"And me!" Kirstie squealed with delight. "Hey, shall we curl Cassie's hair?"
Just you try, Cassiopeia thought. No way was she going to let those two loose on her long, blonde hair. She liked it just the way it was, thank you very much.
There was a bit more present unwrapping and a lot more squeals of delight and then Mum came in.
"Now then, girls," she said. "I want you to be very, very good today. And very, very kind. Auntie Grace is coming to lunch."
"And Uncle Ralph?" Melissa asked.
The twins liked Uncle Ralph much more than they did Auntie Grace. But I liked her best.
"Er, no," Mum said. "Uncle Ralph's not coming this year."
"Oh, I expect they're getting divorced," Kirstie - who thinks she knows everything - said.
Honestly it's amazing what nine-year-old's know these days. I didn't know about things like that when I was nine.
"Yes, they are," Mum said. "And Auntie Grace is very sad about it."
And then she left the room. I think she was crying.
And it seemed only seconds afterwards that Auntie Grace arrived. She looked the same as ever to me, wearing a dress with every colour in the paintbox in it, and lots of necklaces around her neck. Bright red lipstick. Very high heels.
Well, as it was Christmas everyone did as Mum asked and we were all very well-behaved. But when Auntie Grace said, yes, she did think she'd have another sherry, Mum sniffed a bit. Then Auntie Grace kept pouring more wine from the bottle on the table into her glass and Mum sniffed a bit more. I did think about telling them that the poor woman was only trying to drown her sorrows, but I doubt I'd have been thanked for my pains.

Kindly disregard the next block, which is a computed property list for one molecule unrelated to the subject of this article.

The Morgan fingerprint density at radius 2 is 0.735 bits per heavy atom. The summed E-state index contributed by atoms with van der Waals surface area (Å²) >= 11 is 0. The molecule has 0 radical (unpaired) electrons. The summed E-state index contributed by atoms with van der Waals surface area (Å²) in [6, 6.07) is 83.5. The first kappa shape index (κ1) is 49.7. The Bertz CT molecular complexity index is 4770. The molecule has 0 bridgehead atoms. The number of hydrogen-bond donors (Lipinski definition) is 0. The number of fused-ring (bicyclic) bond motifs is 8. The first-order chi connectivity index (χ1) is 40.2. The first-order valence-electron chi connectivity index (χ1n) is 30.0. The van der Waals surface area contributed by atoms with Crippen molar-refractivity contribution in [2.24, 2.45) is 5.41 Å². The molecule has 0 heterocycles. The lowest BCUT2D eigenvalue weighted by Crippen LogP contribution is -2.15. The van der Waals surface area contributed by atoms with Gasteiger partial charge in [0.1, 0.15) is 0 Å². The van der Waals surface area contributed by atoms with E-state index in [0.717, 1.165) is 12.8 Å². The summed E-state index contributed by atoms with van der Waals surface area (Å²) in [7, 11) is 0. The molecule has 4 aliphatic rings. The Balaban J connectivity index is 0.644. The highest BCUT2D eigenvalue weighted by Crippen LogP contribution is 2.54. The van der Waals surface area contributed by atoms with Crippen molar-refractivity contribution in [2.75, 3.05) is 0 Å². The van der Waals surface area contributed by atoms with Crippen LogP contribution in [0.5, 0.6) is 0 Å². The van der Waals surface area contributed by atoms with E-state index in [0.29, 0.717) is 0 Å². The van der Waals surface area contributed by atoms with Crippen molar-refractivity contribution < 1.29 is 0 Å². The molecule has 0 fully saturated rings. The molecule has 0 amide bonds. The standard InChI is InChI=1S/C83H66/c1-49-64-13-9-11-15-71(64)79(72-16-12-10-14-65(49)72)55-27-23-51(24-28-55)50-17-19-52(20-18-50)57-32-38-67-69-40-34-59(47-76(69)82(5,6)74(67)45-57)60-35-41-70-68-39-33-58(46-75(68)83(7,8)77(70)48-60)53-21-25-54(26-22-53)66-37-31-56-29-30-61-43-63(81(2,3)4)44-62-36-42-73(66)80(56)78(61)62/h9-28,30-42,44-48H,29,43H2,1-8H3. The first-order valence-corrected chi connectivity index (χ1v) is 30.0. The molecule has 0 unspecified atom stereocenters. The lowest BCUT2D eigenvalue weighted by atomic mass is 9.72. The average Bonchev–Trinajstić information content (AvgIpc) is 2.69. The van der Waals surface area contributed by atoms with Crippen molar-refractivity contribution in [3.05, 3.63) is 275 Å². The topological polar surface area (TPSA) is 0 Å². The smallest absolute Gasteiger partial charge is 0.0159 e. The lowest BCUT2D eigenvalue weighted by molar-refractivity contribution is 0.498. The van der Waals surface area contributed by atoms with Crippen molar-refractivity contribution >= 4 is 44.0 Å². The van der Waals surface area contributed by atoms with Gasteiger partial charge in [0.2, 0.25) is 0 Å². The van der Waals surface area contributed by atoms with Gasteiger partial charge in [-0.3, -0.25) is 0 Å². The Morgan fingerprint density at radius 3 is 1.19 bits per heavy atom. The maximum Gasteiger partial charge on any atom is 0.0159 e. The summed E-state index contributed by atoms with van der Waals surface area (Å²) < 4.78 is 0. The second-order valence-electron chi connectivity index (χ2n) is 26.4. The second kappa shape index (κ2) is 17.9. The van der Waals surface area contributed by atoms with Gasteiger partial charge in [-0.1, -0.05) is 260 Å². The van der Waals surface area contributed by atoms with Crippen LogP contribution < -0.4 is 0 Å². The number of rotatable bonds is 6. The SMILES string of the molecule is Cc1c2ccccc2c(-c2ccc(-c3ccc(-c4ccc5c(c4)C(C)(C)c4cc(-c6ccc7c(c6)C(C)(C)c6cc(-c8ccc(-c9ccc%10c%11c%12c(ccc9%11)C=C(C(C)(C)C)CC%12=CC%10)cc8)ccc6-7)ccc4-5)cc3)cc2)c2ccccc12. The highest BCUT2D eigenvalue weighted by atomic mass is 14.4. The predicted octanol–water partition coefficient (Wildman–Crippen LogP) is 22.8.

So I kept quiet as usual. Hardly anyone notices me anyway these days.
But after their third brandy-laden mince pie, Auntie Grace said, "Well, the twins look nice, sister dear, but don't you think Cassiopeia could do with a make-over?"
"Cassie?" Mum said, as though she'd only just remembered I was part of the family. "A make-over? What do you have in mind?"
The twins giggled and Dad went a bit pale. He sloped off to do 'something in the shed he'd just remembered needed doing.'
"Yes! Cassiopeia!" Auntie Grace giggled. And I warmed to her some more for giving me my full name.
And then there was a horrified silence as Auntie Grace took one of the gold doylies off the table and began cutting it up. Then she rushed across the room and grabbed a length of purple satin ribbon one of the twins had discarded. With the pointed ends of the pair of the scissors she made the ribbon go all curly. Then she cut a long strip of fabric off the hem of her dress.
"Ralph bought it," she said. "A guilt present. I won't be wearing it after today. Needle! Thread!"
Mum, too shocked to do anything else, obliged and in no time at all Auntie Grace had fashioned me the most beautiful, the most glamorous dress imaginable.
"There we are, Cassiopeia," she said, taking me down from the top of the Christmas tree. As carefully as a rather tipsy woman can manage she took off my old tinsel and nylon creation and helped me into my new dress. A perfect fit. "Very Vivienne Westwood, even if I say so myself. Don't you think so, Cassiopeia?"
Oh, I did, oh I did. And I rather hoped Auntie Grace would get divorced and get tipsy again next year if I could get a new Christmas Day dress out of it....